So naturally, on arriving in Paris, I tried to recreate his idyllic and romantic time here. Oh hey! Nice little patio to have a drink and enjoy people watching, sure, we'll sit down! Two hours later after bad drinks, poor service, and a mediocre hamburger (yes, hamburger), I often found myself disappointed with my little recreations. But then I managed to convince Jenn to walk far out of the way to visit Closerie de Lilas one night (she had after all dragged me to all the best known bakeries all across town). Closerie was his favorite place in Paris, where all of his first serious works began to take their shape... Up In MichiganIn Our Time, The Sun Also Rises... it kept warm in the winter and the patio was pleasant in the spring, or so he said. This was the Hemingway equivalent of Da Vinci, Edison or Michelangelo's workshop . So we went and sat down one evening on the patio. The menu had a big picture of Hemingway on the inside cover. O.K... Cheesy. But it was tastefully done and I can't say if he would have loved it or hated it. I ordered a drink that he would have liked (read: any of them) - and the nerding out was underway. I remember at some point telling Jenn that this was my version of Disney world, all the while spewing out to the poor girl all of the useless Hemingway trivia I could remember. The patio was clean and nice and well lit. They had good cheese and a very decent piano player. And that's all Hemingway would have said about that.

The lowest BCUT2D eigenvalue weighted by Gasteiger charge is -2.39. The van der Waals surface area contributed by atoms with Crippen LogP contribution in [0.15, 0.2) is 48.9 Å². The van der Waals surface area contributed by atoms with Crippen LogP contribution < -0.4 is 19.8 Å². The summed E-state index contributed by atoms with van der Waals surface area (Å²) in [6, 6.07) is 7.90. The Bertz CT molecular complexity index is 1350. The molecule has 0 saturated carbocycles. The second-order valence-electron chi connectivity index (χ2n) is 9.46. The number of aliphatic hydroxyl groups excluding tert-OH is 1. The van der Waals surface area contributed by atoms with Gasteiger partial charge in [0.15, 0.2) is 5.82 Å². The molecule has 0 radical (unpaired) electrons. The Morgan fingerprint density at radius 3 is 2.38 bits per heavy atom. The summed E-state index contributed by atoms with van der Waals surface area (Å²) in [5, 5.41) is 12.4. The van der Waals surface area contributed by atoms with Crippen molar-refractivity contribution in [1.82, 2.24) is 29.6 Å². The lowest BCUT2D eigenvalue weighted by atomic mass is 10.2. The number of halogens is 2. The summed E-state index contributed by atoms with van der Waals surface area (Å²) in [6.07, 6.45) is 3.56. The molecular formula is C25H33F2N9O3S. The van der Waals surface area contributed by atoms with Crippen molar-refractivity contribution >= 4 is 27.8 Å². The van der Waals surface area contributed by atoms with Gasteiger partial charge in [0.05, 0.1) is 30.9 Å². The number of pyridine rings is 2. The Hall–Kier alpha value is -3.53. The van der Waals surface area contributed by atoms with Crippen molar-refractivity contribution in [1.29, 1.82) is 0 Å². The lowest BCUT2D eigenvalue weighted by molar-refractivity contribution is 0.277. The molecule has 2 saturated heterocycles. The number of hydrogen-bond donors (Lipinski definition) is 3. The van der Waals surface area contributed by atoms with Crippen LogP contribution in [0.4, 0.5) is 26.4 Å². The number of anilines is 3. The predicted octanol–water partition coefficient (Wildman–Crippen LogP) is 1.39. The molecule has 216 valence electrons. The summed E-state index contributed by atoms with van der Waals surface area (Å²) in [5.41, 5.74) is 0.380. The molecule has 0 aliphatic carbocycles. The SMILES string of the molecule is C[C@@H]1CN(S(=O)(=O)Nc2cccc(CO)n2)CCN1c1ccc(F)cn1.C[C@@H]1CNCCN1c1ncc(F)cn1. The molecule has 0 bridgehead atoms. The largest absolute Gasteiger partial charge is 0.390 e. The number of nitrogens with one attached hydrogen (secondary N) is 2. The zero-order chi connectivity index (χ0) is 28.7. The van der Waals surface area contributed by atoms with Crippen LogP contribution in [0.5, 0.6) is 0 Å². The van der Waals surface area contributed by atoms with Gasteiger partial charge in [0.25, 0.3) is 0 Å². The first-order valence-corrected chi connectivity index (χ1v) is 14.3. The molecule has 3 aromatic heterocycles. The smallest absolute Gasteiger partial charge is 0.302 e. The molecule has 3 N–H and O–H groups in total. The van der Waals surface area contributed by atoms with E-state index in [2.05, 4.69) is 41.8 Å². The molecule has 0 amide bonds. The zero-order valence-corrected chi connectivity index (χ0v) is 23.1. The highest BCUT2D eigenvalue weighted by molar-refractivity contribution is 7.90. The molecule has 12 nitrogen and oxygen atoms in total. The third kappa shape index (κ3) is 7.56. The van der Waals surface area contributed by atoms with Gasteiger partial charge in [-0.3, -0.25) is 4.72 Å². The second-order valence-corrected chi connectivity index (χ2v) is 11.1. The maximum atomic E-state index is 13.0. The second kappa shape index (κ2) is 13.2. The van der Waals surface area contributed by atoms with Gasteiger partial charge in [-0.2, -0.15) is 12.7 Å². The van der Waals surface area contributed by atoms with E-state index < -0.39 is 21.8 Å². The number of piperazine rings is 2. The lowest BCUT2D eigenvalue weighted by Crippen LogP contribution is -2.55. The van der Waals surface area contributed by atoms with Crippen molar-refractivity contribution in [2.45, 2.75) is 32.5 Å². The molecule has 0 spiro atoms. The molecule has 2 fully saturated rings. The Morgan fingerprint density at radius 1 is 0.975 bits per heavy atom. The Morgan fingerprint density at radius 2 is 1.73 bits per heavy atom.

The rest of Paris was very much a series of boxes to be checked seeing as it was my first time in there, and there are certain things you just don't miss if you only spend one time in Paris. Versailles. Which made me so disappointed in my lawn upkeep. Even today when I trim my bushes I am never far from the thought that I would be making Louis XIV so, so disappointed  Then the Lourvre, with its people. And all the paintings I learned about in art history class. And its people. And the Mona Lisa. And the people crowding the Mona Lisa. Did you know it would probably not have been so famous had it not been stolen once? This was a fun tidbit our Scottish guide shared with us. Then there was the Champ de Mars which we visited at night. At the top of each hour after sundown the Eiffel Tower glitters with a light show which is nice especially when enjoying it with your wife and a cheap bottle of Champagne in a plastic cup. There is some magic to the place that exists only in Paris.